Whether you have a recipe calling for lemon zest or just want to add a pretty orange peel garnish to a cocktail, it's good to know how to zest citrus fruit. We'll show you how to utilize a microplane zester as well as how to zest citrus with common kitchen tools.
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A squeeze of lemon or another citrus fruit can really make a dish pop, but you can add even more brightness by utilizing the zest as well. Zest is appropriately named, as it adds flavor and life to all sorts of recipes. When used in cooking, the term zest is defined by the intensely perfumed outermost colored layer of citrus peel (not the white pith, which is bitter). There are several ways to zest citrus fruit. One is to finely grate the peel with a grater. Or, you can use a citrus zester, which has a stainless-steel edge with a series of cutting holes that strip off fine threadlike pieces of peel. Read on to learn how to zest a lemon, lime, orange, or other citrus fruit using the method that works best for you.

How to Zest a Lemon (or Other Citrus)

To make the most of orange peel, lemon peel, or lime peel’s flavor, you should avoid any of the fruit's white membrane, which can add unwanted bitterness to your dish.

How to Shred Citrus Peel with a Microplane Zester

Chefs and home cooks put a woodworking tool called a Microplane ($16, Target) to use for easily making lemon zest and other citrus zest. A Microplane zester allows you to shred tiny, uniform pieces of peel faster and with less pressure than a regular grater or citrus zester. Bonus: It also can be used to create fine shreds of chocolate or fresh ginger.

Best for: Using a Microplane zester to grate citrus peel into such tiny pieces works best for recipes such as cakes, soups, breads, blended into a gremolata, and other uses where it serves as a flavor boost only, not a visual element.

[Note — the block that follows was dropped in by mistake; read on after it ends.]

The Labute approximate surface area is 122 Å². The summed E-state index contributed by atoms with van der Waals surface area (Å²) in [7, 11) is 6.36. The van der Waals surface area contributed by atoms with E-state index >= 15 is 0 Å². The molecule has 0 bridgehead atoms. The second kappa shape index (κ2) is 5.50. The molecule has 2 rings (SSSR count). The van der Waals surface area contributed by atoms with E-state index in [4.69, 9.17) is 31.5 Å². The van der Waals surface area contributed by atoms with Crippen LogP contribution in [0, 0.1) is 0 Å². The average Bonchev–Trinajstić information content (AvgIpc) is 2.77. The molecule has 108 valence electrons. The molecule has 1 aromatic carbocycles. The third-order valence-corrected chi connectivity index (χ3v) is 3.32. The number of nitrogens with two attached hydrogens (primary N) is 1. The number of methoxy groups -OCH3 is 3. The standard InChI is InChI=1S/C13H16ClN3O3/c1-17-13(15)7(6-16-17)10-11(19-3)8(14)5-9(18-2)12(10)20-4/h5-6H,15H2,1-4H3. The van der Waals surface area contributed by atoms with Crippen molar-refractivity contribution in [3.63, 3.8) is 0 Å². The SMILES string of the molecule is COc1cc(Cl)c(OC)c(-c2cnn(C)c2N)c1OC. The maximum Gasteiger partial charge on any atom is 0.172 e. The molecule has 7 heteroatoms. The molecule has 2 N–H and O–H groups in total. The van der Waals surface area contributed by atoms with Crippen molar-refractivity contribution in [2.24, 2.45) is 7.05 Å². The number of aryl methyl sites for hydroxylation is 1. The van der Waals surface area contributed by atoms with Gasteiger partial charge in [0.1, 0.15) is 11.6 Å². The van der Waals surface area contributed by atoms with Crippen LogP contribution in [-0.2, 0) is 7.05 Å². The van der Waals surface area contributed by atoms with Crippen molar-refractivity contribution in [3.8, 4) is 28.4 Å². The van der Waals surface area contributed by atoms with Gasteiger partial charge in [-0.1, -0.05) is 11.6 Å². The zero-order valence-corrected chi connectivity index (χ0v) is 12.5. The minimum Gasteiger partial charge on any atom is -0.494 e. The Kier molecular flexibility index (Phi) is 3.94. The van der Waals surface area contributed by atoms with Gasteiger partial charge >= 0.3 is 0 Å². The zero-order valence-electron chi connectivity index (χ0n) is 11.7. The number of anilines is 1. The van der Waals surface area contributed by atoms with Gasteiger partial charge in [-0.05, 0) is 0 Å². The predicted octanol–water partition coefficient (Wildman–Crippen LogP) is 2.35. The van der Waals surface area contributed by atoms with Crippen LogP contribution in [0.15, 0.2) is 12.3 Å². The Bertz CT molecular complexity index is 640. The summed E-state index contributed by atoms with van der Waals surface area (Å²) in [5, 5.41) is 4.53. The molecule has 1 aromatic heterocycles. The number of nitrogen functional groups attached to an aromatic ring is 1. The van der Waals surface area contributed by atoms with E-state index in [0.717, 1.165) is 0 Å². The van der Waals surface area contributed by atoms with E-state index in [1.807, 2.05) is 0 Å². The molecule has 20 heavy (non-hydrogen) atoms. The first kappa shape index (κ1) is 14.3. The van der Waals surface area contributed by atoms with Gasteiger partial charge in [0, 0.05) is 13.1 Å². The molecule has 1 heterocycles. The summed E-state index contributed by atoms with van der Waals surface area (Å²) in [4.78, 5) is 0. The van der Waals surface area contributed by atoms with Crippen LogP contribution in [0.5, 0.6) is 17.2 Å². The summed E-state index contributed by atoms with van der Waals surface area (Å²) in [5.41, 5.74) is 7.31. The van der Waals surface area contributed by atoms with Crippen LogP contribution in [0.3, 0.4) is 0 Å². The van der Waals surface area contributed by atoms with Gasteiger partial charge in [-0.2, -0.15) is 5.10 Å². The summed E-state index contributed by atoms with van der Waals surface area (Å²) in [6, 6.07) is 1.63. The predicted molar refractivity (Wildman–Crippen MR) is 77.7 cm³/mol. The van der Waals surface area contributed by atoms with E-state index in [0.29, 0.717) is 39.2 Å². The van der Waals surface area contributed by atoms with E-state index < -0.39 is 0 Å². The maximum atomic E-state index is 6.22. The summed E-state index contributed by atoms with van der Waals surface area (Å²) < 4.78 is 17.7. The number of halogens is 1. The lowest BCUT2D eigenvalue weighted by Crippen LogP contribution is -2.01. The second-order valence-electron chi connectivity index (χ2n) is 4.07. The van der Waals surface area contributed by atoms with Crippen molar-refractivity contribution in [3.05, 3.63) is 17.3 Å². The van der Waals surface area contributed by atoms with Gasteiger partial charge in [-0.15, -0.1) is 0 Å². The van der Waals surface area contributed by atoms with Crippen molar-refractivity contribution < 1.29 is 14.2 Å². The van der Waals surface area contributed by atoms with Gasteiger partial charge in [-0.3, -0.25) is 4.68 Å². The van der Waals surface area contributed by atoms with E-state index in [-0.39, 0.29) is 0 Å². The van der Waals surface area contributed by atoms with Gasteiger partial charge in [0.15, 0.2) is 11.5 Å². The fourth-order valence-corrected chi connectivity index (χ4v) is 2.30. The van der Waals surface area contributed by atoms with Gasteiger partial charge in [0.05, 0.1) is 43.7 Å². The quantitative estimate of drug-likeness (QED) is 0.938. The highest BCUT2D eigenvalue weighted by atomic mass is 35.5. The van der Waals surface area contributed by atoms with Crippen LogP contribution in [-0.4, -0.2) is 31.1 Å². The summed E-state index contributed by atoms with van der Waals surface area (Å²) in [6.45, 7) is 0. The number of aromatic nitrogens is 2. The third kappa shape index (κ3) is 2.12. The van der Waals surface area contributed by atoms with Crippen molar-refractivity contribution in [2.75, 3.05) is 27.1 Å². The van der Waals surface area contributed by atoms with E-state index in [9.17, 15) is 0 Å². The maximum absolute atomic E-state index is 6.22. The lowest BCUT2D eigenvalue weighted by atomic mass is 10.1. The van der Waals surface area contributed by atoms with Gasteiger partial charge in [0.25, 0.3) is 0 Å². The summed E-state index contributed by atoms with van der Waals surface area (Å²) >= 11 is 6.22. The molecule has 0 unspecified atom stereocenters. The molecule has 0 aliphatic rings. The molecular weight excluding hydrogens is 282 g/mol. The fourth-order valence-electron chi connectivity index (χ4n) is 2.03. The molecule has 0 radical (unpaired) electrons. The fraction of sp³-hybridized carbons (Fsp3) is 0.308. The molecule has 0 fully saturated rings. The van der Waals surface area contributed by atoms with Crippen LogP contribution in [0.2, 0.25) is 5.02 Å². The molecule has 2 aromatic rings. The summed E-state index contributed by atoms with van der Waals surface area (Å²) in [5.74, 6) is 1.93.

slices of orange peel with knife

How to Zest Citrus Without a Grater

Looking to zest an orange without a grater or Microplane? Simply use a vegetable peeler ($10, Target), paring knife, or citrus peeler ($9, Target) to remove the outermost colored peel in long strips. Try to avoid digging into the fruit so deeply that you cut into the white underskin surrounding the fruit; cut off only the top, colored layer of the peel. From there, use the following steps to achieve the citrus zest you need for your recipe:

  1. Lay each strip of peeling on a cutting board ($19, Walmart), outer side down. If needed, scrape away any white membrane adhering to the underside of the strip.
  2. When you have cleaned the strips of all the membrane, use a sharp knife ($20, Bed Bath & Beyond) to chop zest as finely as you like. Alternatively, you can use kitchen shears to finely snip the zest into small pieces.

Best for: Use citrus zest removed with a vegetable peeler or knife to garnish cocktails or desserts. The larger pieces make for pretty presentation.

How to Store Lemon Zest and Other Citrus Peels

If you have a leftover lemon zest or a handful of orange peel after eating one for a snack, you don’t have to toss it. Tightly covered in a jar or airtight container, zest will keep in the refrigerator for up to 2 weeks.

Don't let the fruit go to waste! Use our tips for sectioning citrus so you'll have both the delicious fruit and zest for salads, desserts, and more.

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